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Utilities

High Water Use#

Have you been surprised by a high water bill? It may be due to unusually high consumption or a leak.

Check Your Usage#

Check Your Usage

Fort Collins Utilities customers have a free, online tool, My Water, to track hourly and daily water use (formerly known as WaterSmart). Create an online account if you don't already have one.

Look to see if there are:

  • Specific days or hours with high spikes – it's high consumption.
  • Continuous water use throughout the day – probably a leak.

Log in to MyWater

High Consumption#

Examine the bill for dates of service. Guests, holidays, extra laundry, landscape work and hot weather can all lead to unusually high water use. During the watering season, sprinkler systems are the most common cause of high consumption.

Leaks#

If you check your water use and find that water is being consumed all day long with no readings of zero within an hour, it's typically a leak. Leaks can be found inside the home or in the sprinkler system.

Learn to identify and fix leaks in:

If you would like to learn more about how to fix common household leaks, there are several excellent resources available on the Environmental Protection Agency's website.

If you replace a toilet or other water-using appliance, look for WaterSense labeled models and take advantage of the rebates Utilities offers.

Find programs that can help fix leaks.

Read a Coloradoan article about being water wise in your home and fixing leaks.

Fix a Leak Kits#

Check toilets, showerheads and faucets for leaks. Free leaks kits are available at 222 Laporte Ave., 8 a.m. to 5 p.m., Monday, Tuesday, Thursday and Friday; 10 a.m. to 5 p.m., Wednesday. Kits include a drip calculator, leak ruler, faucet washers, pipe tape and toilet dye tablets to help identify leaks, learn how much water is being wasted and get started on repairs.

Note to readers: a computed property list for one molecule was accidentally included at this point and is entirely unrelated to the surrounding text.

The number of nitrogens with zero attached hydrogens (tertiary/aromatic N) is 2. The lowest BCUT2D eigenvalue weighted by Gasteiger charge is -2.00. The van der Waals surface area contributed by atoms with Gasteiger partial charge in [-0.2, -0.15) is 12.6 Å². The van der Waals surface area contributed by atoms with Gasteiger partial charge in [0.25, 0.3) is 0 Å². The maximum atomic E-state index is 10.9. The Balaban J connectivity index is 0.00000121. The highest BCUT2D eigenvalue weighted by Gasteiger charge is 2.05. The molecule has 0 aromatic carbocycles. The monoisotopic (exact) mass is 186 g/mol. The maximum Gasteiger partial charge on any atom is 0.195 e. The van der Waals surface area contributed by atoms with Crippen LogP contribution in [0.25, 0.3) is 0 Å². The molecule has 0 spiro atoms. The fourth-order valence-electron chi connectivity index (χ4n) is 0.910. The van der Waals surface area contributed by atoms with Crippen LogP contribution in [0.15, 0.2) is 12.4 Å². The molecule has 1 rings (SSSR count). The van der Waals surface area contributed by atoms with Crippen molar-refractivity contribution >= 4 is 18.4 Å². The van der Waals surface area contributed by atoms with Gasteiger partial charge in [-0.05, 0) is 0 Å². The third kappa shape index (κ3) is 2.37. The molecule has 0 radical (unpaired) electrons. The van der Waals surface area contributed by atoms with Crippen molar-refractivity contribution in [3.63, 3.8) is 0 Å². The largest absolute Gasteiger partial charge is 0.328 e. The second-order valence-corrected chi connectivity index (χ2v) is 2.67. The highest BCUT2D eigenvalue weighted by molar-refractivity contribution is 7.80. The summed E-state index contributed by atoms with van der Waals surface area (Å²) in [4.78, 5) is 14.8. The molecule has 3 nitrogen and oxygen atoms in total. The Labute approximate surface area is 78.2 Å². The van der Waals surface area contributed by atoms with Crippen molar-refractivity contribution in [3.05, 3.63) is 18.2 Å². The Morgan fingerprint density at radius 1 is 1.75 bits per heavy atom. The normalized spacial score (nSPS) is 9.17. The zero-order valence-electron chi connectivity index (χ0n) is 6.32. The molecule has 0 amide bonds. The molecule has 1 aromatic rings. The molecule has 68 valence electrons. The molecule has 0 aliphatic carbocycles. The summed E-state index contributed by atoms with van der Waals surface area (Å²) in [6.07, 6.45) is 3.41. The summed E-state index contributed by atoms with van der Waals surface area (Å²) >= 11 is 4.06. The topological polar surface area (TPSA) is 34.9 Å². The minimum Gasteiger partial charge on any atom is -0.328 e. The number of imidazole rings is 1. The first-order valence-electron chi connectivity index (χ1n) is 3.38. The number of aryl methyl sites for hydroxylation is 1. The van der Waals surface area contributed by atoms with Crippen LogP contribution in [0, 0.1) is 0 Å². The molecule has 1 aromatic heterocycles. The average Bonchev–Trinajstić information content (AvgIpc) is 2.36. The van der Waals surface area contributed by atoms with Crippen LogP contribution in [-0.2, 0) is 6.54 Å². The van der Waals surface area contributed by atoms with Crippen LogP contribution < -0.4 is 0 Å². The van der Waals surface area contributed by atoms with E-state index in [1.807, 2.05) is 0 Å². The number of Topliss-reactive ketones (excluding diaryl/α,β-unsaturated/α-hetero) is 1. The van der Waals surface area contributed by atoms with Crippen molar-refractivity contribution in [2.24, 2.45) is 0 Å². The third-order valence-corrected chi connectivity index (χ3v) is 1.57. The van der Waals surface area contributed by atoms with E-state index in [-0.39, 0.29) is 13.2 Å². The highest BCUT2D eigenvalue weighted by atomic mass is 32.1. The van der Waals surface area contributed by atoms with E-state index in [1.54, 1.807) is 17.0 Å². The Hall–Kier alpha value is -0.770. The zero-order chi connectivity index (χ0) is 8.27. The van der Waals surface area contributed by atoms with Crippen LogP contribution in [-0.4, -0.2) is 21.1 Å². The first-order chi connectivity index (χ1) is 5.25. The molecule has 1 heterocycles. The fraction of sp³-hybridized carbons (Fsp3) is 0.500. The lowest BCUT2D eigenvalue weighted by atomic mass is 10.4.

Tips to Prevent Freezing Pipes #

During the winter months, sustained temperatures below 20 degrees Fahrenheit could risk pipes freezing. Freezing pipes could cause leaks and expensive damage to your home. To prevent freezing pipes during extreme cold follow these three steps – warm, weatherize, and for those pipes that are still susceptible to freeze, let drip. 

  1. Warm:
    • Maintain the interior temperature of the home at 55 degrees Fahrenheit or greater.  
    • Keep the garage doors closed to prevent excess cold air coming into the home.  
    • Periodically open cabinet doors under kitchen or bathroom sinks to allow warm air to circulate around the plumbing.  
    • Leave interior doors open to rooms that have uneven distribution of heat to allow the warm air to circulate throughout the home evenly.  
  2. Weatherize:
    • Prepare for winter:
      • Disconnect garden hoses and drain water leading to outside faucets.
      • Insulate pipes with foam or tape insulation, especially piping in non-heated areas, such as pipes in the attic, garage or basement.
      • Identify and seal openings that will allow cold air into the home. Look near windows, door frames, cable holes or dryer vents. Seal these cracks with caulk or insulation to improve weatherization. The Epic Homes program can help you identify these areas and provides incentives for weatherization. 
  3. Let Drip:
    • Let water drip at about 5–10 drops per minute for plumbing along an outside wall or fed by exposed piping during sustained temps below 20 degrees.    

Is my water meter working?#

Customers often call Utilities concerned their water meter is not working properly. Meters are rigorously tested and maintained to ensure they read within 99% accuracy. As meters get older they tend to register less, not more, water.

Click here to view examples and learn how to read Fort Collins Utilities meters.


Did You Know?

Ensuring heating registers aren't blocked by furniture, carpet, drapes can help your heating system perform better.

Leaving grass clippings where they fall adds nutrients to the soil. A mulching mower chops grass into small pieces.

Closing crawl space vents and covering the crawl space floor with at least 6 millimeters of plastic can reduce soil moisture.